A note about liability:
Despite misconceptions, no one has ever been sued for donating food since since the passage of the Bill Emerson Good Samaritan Law in 1996 (which extends federal liability coverage to anyone donating food in good faith to a 501c3 non-profit or church)
Table of Contents
Where to Donate Food
Please contact the organization before dropping off food to find out what, when and how to donate.
Greater DC Area Food Donation Map
Click on any site to learn how to donate food to them.
Places to Donate Food
Allen Chapel AME Church
Bread for the City
Capital Area Food Bank*
Capitol Hill United Methodist Church (Our Daily Bread)
DC Central Kitchen *
Food and Friends
Food Not Bombs DC
N Street Village
SOME (So Others Might Eat)
*These agencies have their own trucks and may be able to pick large donations. Call ahead of time!
Are you a business or organization who has food to donate, but doesn’t have time or a vehicle to transport it? Are you an organization who needs donated food? Are you a volunteer who would like to rescue food? Check out these food rescue programs!
Food Rescue US, DC’s First Food Runner Program
The Food Rescue US app connects businesses with food to donate, volunteer food rescuers, and receiving agencies.
Community Food Rescue
Community Food Rescue connects farms and business with food to donate with volunteers who transport the food to food assistance groups in Montgomery County, MD.
Join the MEANS network if you are a business with food to donate or a food bank/pantry who can organize their own food pick up.
Care to Feed/Food In Motion
Food In Motion connects businesses with food to donate, volunteer food rescuers, and agencies that distribute recovered food to those in need.
Food Recovery in Schools
Below are programs to help food recovery at schools
Food Recovery Network (Just Colleges)
Organizes college chapters to recover college cafeteria food
A “shared table” program allows schools to set aside food that wasn’t eaten for children to eat at a later time, take home, or donate to a receiving agency.
DC’s Food Code allows re-serving “not potentially hazardous” food on a share table such as preserved food in a wrapper, fruit with peels, etc.
Re-serving “potentially hazardous” foods (e.g. sealed milk) requires applying for a DOH variance to prove you can keep the milk cool long enough to be recovered.
DC Food Project
Local nonprofit that sets up shared tables at schools and rec centers.
WWF: Food Waste Warrior Toolkit (For Schools)
The food waste warrior toolkit provides lessons, activities and resources to share how what we eat and what we throw away impacts our planet by creating a classroom in the cafeteria.
DGS program to recycle and compost at DCPS schools.
Non profit that helps schools set up food recovery programs.
Pop Up Pantries
Schools can collect extra food for a short time to hold an on-site pop up pantry for community members in need. It may be necessary for a 501c3 non profit to oversee this donation to qualify for the Good Samaritan federal liability coverage. But the new DC Save Good Food Act, if it passes the DC Council, will extend the liability coverage to anyone donating at anytime.
Food Safety Tips
- Never leave cooked food out of refrigeration over 2 hours.
- If room temperature is above 90 °F, food should not be left out more than 1 hour.
- Bacteria grow most rapidly in between 40 °F and 140 °F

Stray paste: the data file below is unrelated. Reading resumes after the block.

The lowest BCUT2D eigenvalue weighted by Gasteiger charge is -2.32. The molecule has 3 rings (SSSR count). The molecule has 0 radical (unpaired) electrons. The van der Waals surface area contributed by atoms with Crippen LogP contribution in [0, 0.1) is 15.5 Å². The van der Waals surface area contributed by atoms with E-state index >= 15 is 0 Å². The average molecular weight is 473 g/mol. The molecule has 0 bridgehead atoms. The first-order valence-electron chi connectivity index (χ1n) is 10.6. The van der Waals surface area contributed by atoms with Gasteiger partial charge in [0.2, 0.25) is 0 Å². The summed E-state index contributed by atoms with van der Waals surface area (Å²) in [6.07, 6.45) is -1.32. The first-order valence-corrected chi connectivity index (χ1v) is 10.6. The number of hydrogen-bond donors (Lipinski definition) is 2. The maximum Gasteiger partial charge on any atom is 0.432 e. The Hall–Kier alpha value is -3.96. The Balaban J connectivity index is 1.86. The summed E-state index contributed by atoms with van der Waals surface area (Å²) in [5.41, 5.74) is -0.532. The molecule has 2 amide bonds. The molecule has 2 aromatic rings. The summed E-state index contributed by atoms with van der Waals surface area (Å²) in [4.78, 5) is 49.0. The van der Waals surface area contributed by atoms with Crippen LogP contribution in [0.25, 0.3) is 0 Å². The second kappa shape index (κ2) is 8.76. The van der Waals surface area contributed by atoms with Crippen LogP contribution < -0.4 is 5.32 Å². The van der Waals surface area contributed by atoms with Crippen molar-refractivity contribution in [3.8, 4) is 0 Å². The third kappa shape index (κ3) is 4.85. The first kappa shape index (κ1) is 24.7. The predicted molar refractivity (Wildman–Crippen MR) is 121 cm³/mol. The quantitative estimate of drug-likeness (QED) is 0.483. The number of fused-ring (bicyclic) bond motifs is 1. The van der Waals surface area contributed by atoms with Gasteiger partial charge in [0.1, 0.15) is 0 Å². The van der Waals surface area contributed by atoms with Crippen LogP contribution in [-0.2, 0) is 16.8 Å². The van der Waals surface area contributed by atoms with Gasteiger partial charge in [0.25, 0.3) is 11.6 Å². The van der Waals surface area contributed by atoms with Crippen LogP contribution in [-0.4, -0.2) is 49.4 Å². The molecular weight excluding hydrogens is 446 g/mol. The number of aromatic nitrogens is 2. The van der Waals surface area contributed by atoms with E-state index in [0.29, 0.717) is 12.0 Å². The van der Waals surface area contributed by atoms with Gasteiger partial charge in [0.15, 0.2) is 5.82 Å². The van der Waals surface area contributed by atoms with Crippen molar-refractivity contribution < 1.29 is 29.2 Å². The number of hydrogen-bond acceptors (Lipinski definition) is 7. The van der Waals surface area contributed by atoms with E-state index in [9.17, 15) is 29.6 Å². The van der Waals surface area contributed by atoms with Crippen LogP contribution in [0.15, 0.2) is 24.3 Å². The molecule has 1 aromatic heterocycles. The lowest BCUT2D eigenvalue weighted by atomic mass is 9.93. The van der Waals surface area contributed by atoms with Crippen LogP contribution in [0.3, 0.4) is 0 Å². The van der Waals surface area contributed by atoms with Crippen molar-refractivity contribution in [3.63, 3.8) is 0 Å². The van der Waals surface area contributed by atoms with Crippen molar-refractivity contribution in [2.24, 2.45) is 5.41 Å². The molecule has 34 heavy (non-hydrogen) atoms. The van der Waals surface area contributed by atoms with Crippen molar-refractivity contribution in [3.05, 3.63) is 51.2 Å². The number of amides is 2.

- Try to store food below 40 °F or above 140 °F why waiting/transporting
- When possible keep hot and cold food in insulated sealed containers to increase safe unrefrigerated time
- When possible use ice or cold packs for cold food
- When in doubt let donation receiver know to make sure food is reheated thoroughly to an internal temperature of 165 °F or until hot and steaming.
When possible use sealable and insulated containers when donating food
Liability Protection, Tax Deductions & Other Resources
Bill Emerson Good Samaritan Law
Extends federal liability coverage to anyone donating food in good faith to a 501c3 non-profit or church.
DC Food Donation Liability Protection
The DC law related to liability protection for food donation is D.C. Code Ann. § 48-301. The law provides criminal and civil liability protection to food businesses that donate food to a non-profit that distributes food for free or a nominal charge. This protection applies unless there is evidence of gross negligence or intentional misconduct by the donor.
DC Save Good Food Act (not yet passed)
Extends liability coverage to anyone donating at anytime. Allows people to donate directly to people in need instead of a non profit or church middle person. Click on the link to learn how you can help pass this law.
Federal Enhanced Tax Deduction
Federal food donation tax benefits for businesses
Neighborhood Assistance Program (NAP)
VA State Tax Credits for donating food
Maryland Food Donation Tax Credit Pilot Program
Tax credit for farmers donating food
DC Food Recovery Guide 2017
The DC Food Recovery Guide is a resource guide for DC Communities promoting all of the programs and resources in all aspects of food recovery in DC.
Food Recovery in the District of Columbia: A Legal Guide
The Harvard Food Law and Policy Clinic partnered with the DC Food Recovery Working Group to publish the “Food Recovery in the District of Columbia: A Legal Guide”, which lays out laws and policies related to food recovery in DC.
Capital Area Food Bank Produce Guides
Provides storage advice, recommended uses, nutrition facts, etc. for many of the produce items CAFB distributes (in English & Spanish)
Community Food Rescue
Great food recovery and safety pamphlets, videos and educational resources in multiple languages
If you know of any food recovery resources we’ve missing or have any feedback for the ones we have please email email@example.com.